Using Twitter to Track the Flu

January 24, 2013

Assistant Research Professor Mark Dredze and doctoral student Michael Paul.

Sifting through social media messages has become a popular way to track illness and other public health trends, but a key hurdle remains: how to separate valuable information from mindless chatter.

To address this, Johns Hopkins computer scientists and researchers in the School of Medicine have developed a new tweet-screening method that not only delivers real-time data on flu cases but also filters out online chatter not linked to actual infections. Comparing their method, which is based on analysis of 5,000 publicly available tweets per minute, to other Twitter-based tracking tools, the Johns Hopkins team says their real-time results closely track government disease data that takes much longer to compile.

“When you look at Twitter posts, you can see people talking about being afraid of catching the flu or asking friends if they should get a flu shot or mentioning a public figure who seems to be ill,” said Mark Dredze, an assistant research professor in the Department of Computer Science, who uses tweets to monitor public health trends. “But posts like this don’t measure how many people have actually contracted the flu. We wanted to separate hype about the flu from messages from people who truly become ill.”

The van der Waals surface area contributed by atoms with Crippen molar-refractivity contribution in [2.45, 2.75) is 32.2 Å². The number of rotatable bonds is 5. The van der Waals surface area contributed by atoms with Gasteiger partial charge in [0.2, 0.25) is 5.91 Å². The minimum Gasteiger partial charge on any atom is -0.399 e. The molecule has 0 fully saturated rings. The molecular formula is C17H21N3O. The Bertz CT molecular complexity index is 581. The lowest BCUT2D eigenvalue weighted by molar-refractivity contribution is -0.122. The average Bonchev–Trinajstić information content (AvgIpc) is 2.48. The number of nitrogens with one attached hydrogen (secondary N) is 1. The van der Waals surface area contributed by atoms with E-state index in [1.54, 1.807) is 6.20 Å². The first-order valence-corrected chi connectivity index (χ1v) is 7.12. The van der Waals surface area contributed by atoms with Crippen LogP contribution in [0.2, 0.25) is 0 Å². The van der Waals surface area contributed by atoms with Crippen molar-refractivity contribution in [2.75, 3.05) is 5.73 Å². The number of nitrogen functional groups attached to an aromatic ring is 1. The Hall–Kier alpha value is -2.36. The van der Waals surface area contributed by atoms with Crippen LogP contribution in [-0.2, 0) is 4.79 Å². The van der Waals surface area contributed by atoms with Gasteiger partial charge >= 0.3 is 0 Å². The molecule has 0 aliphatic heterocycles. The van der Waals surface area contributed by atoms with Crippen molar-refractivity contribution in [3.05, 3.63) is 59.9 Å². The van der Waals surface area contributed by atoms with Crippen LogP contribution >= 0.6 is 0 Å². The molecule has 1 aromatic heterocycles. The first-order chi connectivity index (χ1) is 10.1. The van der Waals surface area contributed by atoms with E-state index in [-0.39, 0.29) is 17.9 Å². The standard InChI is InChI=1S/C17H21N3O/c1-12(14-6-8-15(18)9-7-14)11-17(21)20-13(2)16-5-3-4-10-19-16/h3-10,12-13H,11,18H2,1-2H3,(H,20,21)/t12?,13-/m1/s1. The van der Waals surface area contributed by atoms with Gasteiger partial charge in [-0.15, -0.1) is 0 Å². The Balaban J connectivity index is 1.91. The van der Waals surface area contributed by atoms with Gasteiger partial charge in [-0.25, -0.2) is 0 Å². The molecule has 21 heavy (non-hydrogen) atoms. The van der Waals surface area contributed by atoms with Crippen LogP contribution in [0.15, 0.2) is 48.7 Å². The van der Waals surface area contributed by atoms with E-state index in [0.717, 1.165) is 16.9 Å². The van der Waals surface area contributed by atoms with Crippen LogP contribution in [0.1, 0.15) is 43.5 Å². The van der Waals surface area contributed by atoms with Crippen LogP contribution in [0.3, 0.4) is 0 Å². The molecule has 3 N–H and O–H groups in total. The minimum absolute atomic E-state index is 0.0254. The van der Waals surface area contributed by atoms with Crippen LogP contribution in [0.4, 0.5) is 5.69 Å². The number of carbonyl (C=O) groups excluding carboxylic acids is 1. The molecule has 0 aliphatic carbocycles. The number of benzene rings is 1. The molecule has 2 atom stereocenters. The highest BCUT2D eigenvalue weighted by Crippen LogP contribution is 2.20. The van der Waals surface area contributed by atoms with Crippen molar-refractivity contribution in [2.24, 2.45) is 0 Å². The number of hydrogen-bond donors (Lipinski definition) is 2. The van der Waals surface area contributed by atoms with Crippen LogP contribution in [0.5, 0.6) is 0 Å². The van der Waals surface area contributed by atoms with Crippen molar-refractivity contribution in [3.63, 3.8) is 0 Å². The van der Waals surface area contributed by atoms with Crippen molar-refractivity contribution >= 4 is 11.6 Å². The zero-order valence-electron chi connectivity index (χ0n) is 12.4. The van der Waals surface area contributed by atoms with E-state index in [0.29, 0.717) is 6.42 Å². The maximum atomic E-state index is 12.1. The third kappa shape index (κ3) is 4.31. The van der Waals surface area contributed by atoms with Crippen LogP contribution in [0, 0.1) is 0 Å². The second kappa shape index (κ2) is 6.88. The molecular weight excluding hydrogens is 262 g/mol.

Dredze, also a research scientist at the Johns Hopkins Human Language Technology Center of Excellence, led a team that in mid-2011 released one of the first and most comprehensive studies showing that Twitter data can yield useful public health information. Since then, this strategy has become so popular that the U.S. Department of Health and Human Services last summer sponsored a contest challenging researchers to design an online application that could track major disease outbreaks.

To improve their accuracy when using tweets to track the flu, the Johns Hopkins team developed sophisticated statistical methods based on human language processing technologies. The system can distinguish, for example, between “I have the flu” and “I’m worried about getting the flu.”

TRACKING THE FLU: The U.S. map below shows Twitter-based flu forecasts in each state for the first week of January 2012. Hover your mouse over the map to reveal forecasts for the same week in 2013. Higher flu rates are marked in darker red, and the data shows the country with a dramatically higher flu rate in 2013.

 

Flu tracking map January 4, 2012

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